Posted on OA: 17 Feb 2015 — Bockmon E. E. & Dickson A. G., in press. Marine Chemistry
Seawater CO2 measurements are being made with increasing frequency as interest in the ocean’s response to changing atmospheric CO2 levels and to climate change grows. The ultimate usefulness of these measurements depends on the data quality and consistency. An inter-laboratory comparison was undertaken to help evaluate and understand the current reliability of seawater CO2 measurements. Two seawater test samples of different CO2 content were prepared according to the usual method for creation of seawater reference materials in the Dickson Laboratory at Scripps Institution of Oceanography. These two test samples were distributed in duplicate to more than 60 laboratories around the world. The laboratories returned their measurement results for one or more of the following parameters: total alkalinity (AT), total dissolved inorganic carbon (CT), and pH, together with information about the methods used and the expected uncertainty of the measurements. The majority of laboratories reported AT and CT values for all their measurements that were within 10 μmol kg− 1 of the assigned values (i.e. within ± 0.5%), however few achieved results within 2 μmol kg− 1 (i.e. within ± 0.1%), especially for CT. Results for the analysis of pH were quite scattered, with little suggestion of a consensus value. The high-CO2 test sample produced results for both CT and pH that suggested in many cases that CO2 was lost during analysis of these parameters. This study thus documents the current quality of seawater CO2 measurements in the various participating laboratories, and helps provide a better understanding of the likely magnitude of uncertainties in these measurements within the marine science community at the present time. Further improvements will necessarily hinge on adoption of an improved level of training in both measurement technique and of suitable quality control procedures for these measurements.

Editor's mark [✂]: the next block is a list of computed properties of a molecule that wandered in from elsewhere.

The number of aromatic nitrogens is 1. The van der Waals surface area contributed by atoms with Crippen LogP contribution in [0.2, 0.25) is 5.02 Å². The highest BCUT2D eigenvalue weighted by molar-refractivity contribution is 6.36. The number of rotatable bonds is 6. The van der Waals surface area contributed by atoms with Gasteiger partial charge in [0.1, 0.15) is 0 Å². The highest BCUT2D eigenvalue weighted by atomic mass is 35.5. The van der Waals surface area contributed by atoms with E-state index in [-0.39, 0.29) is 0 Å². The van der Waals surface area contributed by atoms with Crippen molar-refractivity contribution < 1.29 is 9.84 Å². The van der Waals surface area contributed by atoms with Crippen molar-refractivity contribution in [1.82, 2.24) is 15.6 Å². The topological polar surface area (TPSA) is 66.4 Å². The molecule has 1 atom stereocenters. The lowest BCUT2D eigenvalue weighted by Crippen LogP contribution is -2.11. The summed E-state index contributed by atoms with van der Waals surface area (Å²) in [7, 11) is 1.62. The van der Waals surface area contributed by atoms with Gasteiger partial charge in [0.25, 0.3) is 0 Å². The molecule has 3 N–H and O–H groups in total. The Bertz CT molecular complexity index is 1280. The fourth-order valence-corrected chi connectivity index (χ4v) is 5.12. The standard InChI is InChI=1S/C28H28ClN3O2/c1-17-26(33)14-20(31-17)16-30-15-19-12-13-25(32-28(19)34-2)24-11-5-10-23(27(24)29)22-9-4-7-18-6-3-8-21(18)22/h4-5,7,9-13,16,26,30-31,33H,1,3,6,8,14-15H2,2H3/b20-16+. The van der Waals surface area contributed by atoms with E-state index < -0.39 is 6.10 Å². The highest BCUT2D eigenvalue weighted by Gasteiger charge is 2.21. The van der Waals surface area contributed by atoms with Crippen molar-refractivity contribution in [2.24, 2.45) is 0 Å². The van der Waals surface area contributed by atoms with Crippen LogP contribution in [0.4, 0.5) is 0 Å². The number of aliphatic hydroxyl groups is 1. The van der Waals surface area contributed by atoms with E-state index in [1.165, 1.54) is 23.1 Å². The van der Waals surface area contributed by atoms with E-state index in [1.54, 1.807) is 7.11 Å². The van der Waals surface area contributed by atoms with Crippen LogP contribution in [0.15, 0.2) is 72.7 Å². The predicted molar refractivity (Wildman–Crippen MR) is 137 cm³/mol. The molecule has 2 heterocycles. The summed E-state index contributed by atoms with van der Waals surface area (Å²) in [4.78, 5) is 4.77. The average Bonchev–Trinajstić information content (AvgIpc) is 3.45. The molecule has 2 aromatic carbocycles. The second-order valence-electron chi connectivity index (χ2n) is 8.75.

Bockmon E. E. & Dickson A. G., in press. An inter-laboratory comparison assessing the quality of seawater carbon dioxide measurements. Marine Chemistry. Article (subscription required).